That's not so, says ESDC. The FEIS noted that “[c]onstruction activities would be disruptive and concentrated on some blocks for an extended period of time” but "no portion of the project site, and thereby the immediately adjacent neighborhood, would be subject to the full effects of construction for the entire 10-year period.”

Yes, that would affect adjacent Dean and Pacific Streets "through the prolonged construction period,” but that “[a]s with the FEIS, these impacts would be experienced in a small area adjacent to the project site and would not affect the character of the larger Prospect Heights neighborhood.”

In other words, if you live nearby, you're out of luck.

Similarly, ESDC did consider duration regarding air quality, with respect to specific periods of time (3-hours, 24-hours, one-year), the agency said.

Noise

The agency, it says, also modeled noise and "imposed, numerous measures to mitigate, to 'the maximum extent practicable,' the noise from construction activities."

Not quite. In recent months, noisy and disruptive generators and jackhammers have prompted complaints, leading to new and better techniques to be identified after the fact.

The ESDC brief states:
In preparing the 2009 Technical Memorandum, ESDC was aware that the FEIS already had identified any receptor location that would experience significantly elevated construction noise for two or more years as within the area that would experience significant adverse noise impacts and thus require mitigation. Accordingly, the 2009 Technical Memorandum reasoned that stretching out the construction period for more than 10 years would not result in any new significant adverse noise impacts. ESDC noted that “[t]he effects of [the] delayed construction scenario on … noise would be spread over a longer period of time but the level of impact would not be greater than that presented in the FEIS.” The court did not discuss this analysis and did not explain why new noise modeling should be performed in light of the extensive noise modeling already performed in the FEIS.
However, the court did speak to the issue of whether duration, in itself, has a higher level of impact: "the duration of construction activities is a factor that is required to be taken into account."

Traffic and timing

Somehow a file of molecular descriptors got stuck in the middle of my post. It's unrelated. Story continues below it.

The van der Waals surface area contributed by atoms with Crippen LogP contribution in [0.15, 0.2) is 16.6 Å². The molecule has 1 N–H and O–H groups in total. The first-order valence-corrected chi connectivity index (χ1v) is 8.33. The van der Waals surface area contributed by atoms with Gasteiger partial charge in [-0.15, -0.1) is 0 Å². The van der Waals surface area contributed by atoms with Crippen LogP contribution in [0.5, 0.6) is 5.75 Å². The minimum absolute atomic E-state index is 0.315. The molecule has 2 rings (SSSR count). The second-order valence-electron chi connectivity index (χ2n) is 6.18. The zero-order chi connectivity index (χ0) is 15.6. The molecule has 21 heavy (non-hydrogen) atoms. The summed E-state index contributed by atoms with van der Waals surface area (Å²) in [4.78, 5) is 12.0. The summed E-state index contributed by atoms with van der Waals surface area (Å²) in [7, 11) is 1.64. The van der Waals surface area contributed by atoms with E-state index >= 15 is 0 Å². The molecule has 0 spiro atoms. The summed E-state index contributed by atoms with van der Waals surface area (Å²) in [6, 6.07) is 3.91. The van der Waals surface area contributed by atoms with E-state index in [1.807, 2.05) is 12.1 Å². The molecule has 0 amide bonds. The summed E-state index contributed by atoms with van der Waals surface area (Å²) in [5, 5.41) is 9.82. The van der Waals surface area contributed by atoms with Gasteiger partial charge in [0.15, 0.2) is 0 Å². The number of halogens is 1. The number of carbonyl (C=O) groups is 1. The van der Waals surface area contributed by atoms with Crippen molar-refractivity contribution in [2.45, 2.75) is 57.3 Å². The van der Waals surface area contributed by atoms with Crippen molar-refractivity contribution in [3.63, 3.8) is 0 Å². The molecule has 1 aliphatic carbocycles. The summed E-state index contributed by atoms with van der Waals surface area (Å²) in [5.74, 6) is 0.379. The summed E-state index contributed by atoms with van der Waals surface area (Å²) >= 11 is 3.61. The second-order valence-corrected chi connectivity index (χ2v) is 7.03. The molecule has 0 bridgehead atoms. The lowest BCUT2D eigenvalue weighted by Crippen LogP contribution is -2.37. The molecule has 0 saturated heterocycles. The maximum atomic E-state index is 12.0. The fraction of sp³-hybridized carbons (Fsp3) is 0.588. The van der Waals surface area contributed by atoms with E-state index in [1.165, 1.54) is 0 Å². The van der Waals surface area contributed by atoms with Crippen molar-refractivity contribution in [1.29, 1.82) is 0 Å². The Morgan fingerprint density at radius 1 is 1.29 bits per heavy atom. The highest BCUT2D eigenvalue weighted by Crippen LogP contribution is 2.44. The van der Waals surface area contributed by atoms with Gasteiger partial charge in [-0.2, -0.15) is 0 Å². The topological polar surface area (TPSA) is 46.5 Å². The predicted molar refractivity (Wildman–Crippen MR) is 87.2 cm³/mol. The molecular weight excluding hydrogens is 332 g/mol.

The ESDCC brief states:
Because construction activity generally begins at 7 AM and ends at 3 PM, the FEIS construction traffic analysis considered three peak hours (weekdays 6-7 AM and 3-4 PM and Saturday 3-4 PM). A quantitative analysis was performed for three peak construction periods (Phases 1A, 1B and 2B) and concluded that “significant adverse traffic impacts would occur at numerous locations throughout the construction period.” The analysis identified 19 specific intersections that would experience significant adverse impacts from construction activity and prescribed mitigation.
That's already out of date. Construction activity has begun at 6 am since April 2011.

Vacant lots

While the "court also held that ESDC failed to consider duration in assessing the impacts of vacant lots, the surface parking lot on Block 1129 and construction staging," the FEIS did so, according to the ESDC; the traffic and noise impacts would be no worse than that after a larger, underground parking lot was created.

It states:
In the 2009 Technical Memorandum, ESDC considered whether the construction period impacts identified in the FEIS would be materially different if they were to be extended as a result of Project delay. It determined that the nature of the impacts would not change, but that they would be prolonged. 
Essentially, the question is whether prolonging the impacts changes their nature.

The brief states:
In the Response to Remand, ESDC synthesized the information provided in the 2010 Technical Analysis with reference to vacant lots, surface parking and construction staging, and explained the basis for its decision not to prepare an SEIS on these issues. It is clear from that discussion, which the court did not cite in its decision, that ESDC did consider duration in its decision-making very carefully. The discussion focuses on each of the Phase II building sites, specifically examining how they would appear in the event of a construction delay. In general, ESDC found that a delay would either (as in the case of the rail yard building sites) perpetuate long-standing conditions or (as in the case of the surface parking lot on Block 1129) perpetuate site conditions that had already been thoroughly analyzed and addressed through screening, landscaping and other mitigation measures. ESDC’s discussion acknowledges that these conditions would be in place “for a longer period of time” but explains why an SEIS would not be likely to provide information that would be helpful either in limiting the extent of any delay or mitigating its impact.
In other words, maybe it'll be worse, but there's nothing more to say about it.

The precedents

The brief says Friedman was off base:
Citing three reported cases, the court stated that SEQRA determinations will be set aside “where the agency’s review of the environmental impacts is unsupported by studies and data or is conclusory.” But in two of the cases, the court identified specific environmental impacts that the agencies had failed to acknowledge or address in any way. In the third case, the agency failed to undertake any environmental review at all.